Alpha-mannosidosis is inherited in an autosomal recessive pattern, which means that an individual must inherit two copies of the mutated gene (one from each parent) in order to develop the disorder.

The onset and severity of alpha-mannosidosis can vary widely among affected individuals. Some individuals may have a mild form of the disorder, while others may experience more severe symptoms.

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There are currently no known environmental or lifestyle factors that are associated with an increased risk of developing alpha-mannosidosis.

For more information about the genetic cause of alpha-mannosidosis, you can visit the OMIM (Online Mendelian Inheritance in Man) website, which provides a comprehensive catalog of human genes and genetic disorders. Additional resources can be found through advocacy organizations, research articles, and scientific studies.

Learn more about the gene associated with Alpha-mannosidosis

Alpha-mannosidosis is a rare genetic condition that is caused by mutations in the MAN2B1 gene. These mutations can appear in individuals from different ethnic backgrounds and can lead to a range of symptoms.

The onset and severity of symptoms can vary from person to person. Some individuals may develop symptoms in childhood, while others may not show signs of the condition until adulthood. Common symptoms include intellectual disability, skeletal abnormalities, hearing loss, and recurrent infections.

Other genes have also been associated with alpha-mannosidosis, including MANBA, MANEA, and MAN1B1. These genes play a role in the breakdown and processing of complex sugars in the body. Mutations in any of these genes can lead to the development of alpha-mannosidosis.

References to scientific articles about the genetic causes of alpha-mannosidosis can be found in the OMIM database. This database provides information on the genetic frequency of these mutations and other clinical studies that have been conducted.

Genetic testing is available to confirm a diagnosis of alpha-mannosidosis. This testing can be done through various resources, including clinicaltrialsgov and genetic testing laboratories.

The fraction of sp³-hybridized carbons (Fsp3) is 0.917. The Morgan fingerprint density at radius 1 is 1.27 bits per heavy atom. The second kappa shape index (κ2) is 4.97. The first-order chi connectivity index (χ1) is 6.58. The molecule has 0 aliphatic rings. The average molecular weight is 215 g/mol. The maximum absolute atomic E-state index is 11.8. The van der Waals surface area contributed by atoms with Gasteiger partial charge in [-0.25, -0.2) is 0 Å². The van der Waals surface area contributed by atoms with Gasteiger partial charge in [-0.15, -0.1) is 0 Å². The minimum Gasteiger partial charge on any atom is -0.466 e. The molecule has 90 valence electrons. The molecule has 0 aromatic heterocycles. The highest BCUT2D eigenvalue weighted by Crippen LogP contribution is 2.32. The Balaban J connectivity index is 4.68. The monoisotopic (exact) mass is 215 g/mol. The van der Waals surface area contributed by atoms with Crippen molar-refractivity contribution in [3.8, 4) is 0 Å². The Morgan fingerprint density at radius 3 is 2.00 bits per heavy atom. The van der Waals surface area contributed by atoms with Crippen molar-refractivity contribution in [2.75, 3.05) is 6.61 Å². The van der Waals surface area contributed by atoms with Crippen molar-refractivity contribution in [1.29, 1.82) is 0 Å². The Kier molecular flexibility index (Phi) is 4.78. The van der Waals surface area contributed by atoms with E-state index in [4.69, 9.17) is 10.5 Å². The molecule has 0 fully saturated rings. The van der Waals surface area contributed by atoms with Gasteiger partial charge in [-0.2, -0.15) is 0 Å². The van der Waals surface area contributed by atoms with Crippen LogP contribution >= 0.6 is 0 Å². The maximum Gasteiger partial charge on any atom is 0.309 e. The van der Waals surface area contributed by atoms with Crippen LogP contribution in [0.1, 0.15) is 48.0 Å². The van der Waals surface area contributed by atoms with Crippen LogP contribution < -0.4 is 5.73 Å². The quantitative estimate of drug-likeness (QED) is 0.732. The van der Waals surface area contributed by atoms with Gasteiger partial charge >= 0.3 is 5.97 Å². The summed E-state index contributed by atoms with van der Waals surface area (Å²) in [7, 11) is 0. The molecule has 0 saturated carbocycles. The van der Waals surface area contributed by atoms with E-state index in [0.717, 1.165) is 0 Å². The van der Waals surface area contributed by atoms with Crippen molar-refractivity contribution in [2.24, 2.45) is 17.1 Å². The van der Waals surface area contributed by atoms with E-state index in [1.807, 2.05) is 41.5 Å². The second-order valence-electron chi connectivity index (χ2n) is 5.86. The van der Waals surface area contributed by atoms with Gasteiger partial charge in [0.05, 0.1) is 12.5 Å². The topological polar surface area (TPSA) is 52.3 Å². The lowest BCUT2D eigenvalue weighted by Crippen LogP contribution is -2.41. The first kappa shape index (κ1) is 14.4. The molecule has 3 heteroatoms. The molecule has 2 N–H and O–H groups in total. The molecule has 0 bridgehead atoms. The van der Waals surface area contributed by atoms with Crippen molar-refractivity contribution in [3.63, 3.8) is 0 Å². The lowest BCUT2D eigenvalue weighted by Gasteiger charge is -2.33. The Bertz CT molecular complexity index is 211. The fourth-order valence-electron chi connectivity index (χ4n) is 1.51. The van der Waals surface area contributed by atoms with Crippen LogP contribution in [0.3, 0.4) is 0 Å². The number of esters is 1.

Additional information about alpha-mannosidosis and other rare genetic diseases can be found through advocacy and research organizations, such as the National Organization for Rare Disorders.

To learn more about the gene associated with alpha-mannosidosis and related research articles, visit the OMIM website and search for “alpha-mannosidosis” and associated gene names.

Inheritance

The genetic inheritance of alpha-mannosidosis follows an autosomal recessive pattern, which means that individuals inherit two copies of the disease-causing gene, one from each parent. Typically, both parents of an affected individual are carriers of the mutated gene, but they do not show any signs or symptoms of the condition.

The alpha-mannosidosis gene is located on chromosome 19 and mutations in the gene lead to a deficiency of the enzyme alpha-mannosidase. This deficiency results in the accumulation of substances called oligosaccharides in various tissues of the body, leading to the characteristic features and clinical symptoms of the condition.

The OMIM database, a catalog of human genes and genetic disorders, provides detailed information about the specific genes associated with alpha-mannosidosis. Additional information about the genetic basis of the condition can also be found in scientific articles and references on PubMed.

Genetic testing can be used to confirm a diagnosis of alpha-mannosidosis and identify the specific mutations in the alpha-mannosidase gene. This can help with genetic counseling and provide information about the likelihood of having a child with the condition.

Alpha-mannosidosis is a rare genetic disorder, with an estimated frequency of 1 in 500,000 to 1 in 1,000,000 births. However, the frequency may vary in different populations and regions.

There are no known ways to prevent or cure alpha-mannosidosis, but supportive care and management can help alleviate symptoms and improve the quality of life for affected individuals. Clinical trials and research studies are ongoing to learn more about the condition and develop potential treatments.

Advocacy groups and organizations, such as the National Organization for Rare Disorders (NORD), can provide support, resources, and information for individuals and families affected by alpha-mannosidosis. Additionally, the ClinicalTrials.gov database can provide information about ongoing clinical trials and research studies related to the condition.